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Luba Mason Interview Page 4

luba masonLM:  I sure am.  (Both laugh.)

Jazz Monthly:  Ruben Blades.

LM:  Yeah, that song, Renato and I were saying we should have a duet on this album and we’re kind of brainstorming all these people I could do a duet with, people from Brazil, blah-blah-blah, and then it was just one day he said “Well, how about your husband?”  (Both laugh.)  And I know what a lover of Brazilian music Ruben is and I think one of his alltime dreams was to sing in Portuguese one day.

Jazz Monthly:  Oh, nice.

LM:  And so Renato and I came up with the idea of—this was one of the covers.  It is a cover.  It’s written by Pedro Caetano.  It’s one of two covers on this album and it was one of the covers that I had originally set out to do at the beginning of the project, and Renato and I figured this was the one that was gonna be the duet but Ruben will sing in Portuguese, I will sing in English.

Jazz Monthly:  And it’s a beautiful interlace.…

LM:  And it’s called “E com esse que eu vou” and translated it means “And It Is With You That I Go” and we turned it into this kind of flirtatious back-and-forth kind of a song.

Jazz Monthly:  Yeah, sort of like “Baby, It’s Cold Outside.”

LM:  Sort of kind of, and I have a feeling that when we perform this live, it’s gonna end up being like a 15-minute song.  We’re just gonna be adlibbing at the end, just going on, and we had quite a bit of adlibbing at the end but, of course, we had to cut down to the whatever, the three and a half minutes it is.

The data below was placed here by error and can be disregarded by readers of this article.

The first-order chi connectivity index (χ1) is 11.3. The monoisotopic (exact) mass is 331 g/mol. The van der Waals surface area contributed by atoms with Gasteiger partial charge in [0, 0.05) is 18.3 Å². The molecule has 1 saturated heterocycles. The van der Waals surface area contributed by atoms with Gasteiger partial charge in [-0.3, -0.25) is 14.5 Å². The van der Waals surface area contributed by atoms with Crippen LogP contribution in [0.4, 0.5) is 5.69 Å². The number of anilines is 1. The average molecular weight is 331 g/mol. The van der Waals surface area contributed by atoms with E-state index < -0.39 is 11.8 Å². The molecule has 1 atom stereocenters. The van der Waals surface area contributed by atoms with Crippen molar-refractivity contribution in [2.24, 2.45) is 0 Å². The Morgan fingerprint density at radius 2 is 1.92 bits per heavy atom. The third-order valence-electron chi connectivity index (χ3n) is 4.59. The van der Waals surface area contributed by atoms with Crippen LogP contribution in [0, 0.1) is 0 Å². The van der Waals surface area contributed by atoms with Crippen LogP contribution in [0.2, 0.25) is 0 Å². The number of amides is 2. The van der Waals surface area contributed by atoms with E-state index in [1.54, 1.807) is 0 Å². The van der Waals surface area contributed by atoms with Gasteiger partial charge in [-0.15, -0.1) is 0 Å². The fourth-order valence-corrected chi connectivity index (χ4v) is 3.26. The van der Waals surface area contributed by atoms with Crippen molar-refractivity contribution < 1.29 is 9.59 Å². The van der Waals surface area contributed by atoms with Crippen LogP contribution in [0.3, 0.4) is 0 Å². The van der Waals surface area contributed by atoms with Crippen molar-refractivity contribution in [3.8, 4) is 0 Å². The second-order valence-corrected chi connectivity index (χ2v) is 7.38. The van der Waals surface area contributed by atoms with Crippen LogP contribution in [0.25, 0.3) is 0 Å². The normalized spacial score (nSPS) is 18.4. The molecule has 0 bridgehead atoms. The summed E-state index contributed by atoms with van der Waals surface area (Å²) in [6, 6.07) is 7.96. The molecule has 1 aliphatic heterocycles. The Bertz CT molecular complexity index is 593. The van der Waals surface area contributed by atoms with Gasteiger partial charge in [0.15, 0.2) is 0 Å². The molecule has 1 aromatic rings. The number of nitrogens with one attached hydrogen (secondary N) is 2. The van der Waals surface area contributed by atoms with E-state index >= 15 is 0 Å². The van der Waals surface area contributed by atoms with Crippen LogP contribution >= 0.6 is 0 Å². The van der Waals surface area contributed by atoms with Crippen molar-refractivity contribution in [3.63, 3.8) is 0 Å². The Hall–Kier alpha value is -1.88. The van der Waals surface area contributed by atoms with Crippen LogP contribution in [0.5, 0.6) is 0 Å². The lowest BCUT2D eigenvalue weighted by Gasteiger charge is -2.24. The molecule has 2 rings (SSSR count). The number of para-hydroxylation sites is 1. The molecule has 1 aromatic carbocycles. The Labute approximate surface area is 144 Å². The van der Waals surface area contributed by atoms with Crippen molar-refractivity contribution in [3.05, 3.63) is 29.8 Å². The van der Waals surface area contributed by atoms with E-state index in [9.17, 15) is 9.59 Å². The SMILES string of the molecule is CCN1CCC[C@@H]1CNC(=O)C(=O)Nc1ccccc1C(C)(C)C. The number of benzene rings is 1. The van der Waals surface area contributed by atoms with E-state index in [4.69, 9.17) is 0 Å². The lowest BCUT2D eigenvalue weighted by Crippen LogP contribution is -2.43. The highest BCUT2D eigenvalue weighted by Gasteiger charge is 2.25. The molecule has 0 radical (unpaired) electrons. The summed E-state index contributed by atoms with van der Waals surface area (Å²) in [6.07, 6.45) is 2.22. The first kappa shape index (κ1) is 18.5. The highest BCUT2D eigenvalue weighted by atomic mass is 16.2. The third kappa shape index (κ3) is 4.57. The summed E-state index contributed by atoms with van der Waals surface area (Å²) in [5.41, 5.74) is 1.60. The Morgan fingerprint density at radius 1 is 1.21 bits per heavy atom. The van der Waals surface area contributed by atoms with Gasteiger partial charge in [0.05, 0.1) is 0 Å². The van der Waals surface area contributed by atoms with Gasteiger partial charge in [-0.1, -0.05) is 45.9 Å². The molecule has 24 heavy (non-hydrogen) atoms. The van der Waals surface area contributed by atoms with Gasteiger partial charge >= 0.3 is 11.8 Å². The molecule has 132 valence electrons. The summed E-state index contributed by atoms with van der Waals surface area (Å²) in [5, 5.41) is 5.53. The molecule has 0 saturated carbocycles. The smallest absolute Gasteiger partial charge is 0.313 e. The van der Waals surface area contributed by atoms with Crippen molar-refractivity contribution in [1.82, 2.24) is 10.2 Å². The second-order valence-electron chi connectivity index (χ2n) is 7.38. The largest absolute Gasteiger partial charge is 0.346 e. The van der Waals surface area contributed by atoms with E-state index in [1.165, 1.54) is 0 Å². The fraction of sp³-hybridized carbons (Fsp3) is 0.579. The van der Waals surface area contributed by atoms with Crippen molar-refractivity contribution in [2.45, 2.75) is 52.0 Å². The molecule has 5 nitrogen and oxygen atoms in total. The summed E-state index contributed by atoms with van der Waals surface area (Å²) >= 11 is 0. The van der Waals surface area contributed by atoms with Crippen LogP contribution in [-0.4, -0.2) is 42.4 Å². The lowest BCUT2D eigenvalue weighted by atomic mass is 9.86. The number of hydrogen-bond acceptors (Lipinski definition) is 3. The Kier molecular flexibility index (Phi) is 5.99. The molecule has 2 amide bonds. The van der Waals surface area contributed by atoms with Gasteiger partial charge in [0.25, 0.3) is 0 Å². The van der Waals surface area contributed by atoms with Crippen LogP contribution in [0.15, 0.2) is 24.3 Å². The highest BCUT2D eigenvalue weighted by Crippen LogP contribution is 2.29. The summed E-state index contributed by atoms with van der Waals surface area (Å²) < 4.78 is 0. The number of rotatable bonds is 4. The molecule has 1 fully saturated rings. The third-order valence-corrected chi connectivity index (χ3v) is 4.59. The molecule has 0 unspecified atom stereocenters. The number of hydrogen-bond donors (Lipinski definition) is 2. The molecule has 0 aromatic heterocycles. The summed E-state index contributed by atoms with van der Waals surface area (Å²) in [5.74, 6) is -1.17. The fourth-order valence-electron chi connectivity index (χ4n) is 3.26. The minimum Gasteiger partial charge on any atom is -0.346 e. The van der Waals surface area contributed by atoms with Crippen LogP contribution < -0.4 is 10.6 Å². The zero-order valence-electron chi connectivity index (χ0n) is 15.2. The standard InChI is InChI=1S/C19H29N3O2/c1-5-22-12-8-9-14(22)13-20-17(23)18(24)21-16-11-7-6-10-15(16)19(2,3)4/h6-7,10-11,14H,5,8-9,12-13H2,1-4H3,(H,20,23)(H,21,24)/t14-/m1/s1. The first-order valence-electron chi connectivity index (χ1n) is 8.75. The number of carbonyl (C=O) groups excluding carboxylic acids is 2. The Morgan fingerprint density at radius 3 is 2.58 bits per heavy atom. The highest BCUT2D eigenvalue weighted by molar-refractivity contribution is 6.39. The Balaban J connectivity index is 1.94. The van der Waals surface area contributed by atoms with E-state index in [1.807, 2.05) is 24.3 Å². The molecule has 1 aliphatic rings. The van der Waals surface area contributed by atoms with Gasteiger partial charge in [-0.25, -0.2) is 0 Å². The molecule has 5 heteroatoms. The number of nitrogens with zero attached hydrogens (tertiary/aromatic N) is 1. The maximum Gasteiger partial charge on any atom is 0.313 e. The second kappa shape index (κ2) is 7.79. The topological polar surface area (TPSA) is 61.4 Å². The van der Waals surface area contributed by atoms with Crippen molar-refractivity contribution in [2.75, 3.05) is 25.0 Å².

Jazz Monthly: You guys just behave live, now.

LM:  Yes, and, you know, it’s funny.  Even just recording it, Ruben had actually recorded his part first, and I was there when he was doing it and I kind of just fed off of him and, I’ll tell you, so many people when they listen to that track they ask me “Who is that?  Who’s singing that?”  And I say it’s Ruben, it’s Ruben Blades, and they go “What?”  Because they’re so used to all of his, you know, that voice he has when he sings the salsa that needs to cut through all the brass and the percussion, and all of a sudden he’s coming down and sexy in Portuguese and kind of screwing with the rhythms and stuff.  He’s really just wonderful on that song.

Jazz Monthly: Yeah, it’s a fantastic song.

LM:  It’s fun and you sense it when you hear it.  When I watch people when they listen to it, they kind of get these little smiles on their faces.

Jazz Monthly:  Well, Luba, this is just a fantastic project and it’s emblematic of your great career, it really is.

LM:  Thank you.  And I have to say this album is kind of a culmination of everything that I’ve done in the past. Not only am I coming back to my roots as a musician, but it has all those wonderful elements of jazz and pop and just whatever influences musically I’ve had in the past.  It all comes into this album and this album also represents where I am right now in my life.  I’m more mature, I’ve experienced things, I was able to write easier because of that.  I’m not 19 and just writing for the first time.  I have some life experience behind me and I have something to say.  So I think all of that just kind of comes through and I was just so happy to be challenged, that I was able to challenge myself and go to the next level to write in this album.  I’m very proud of that.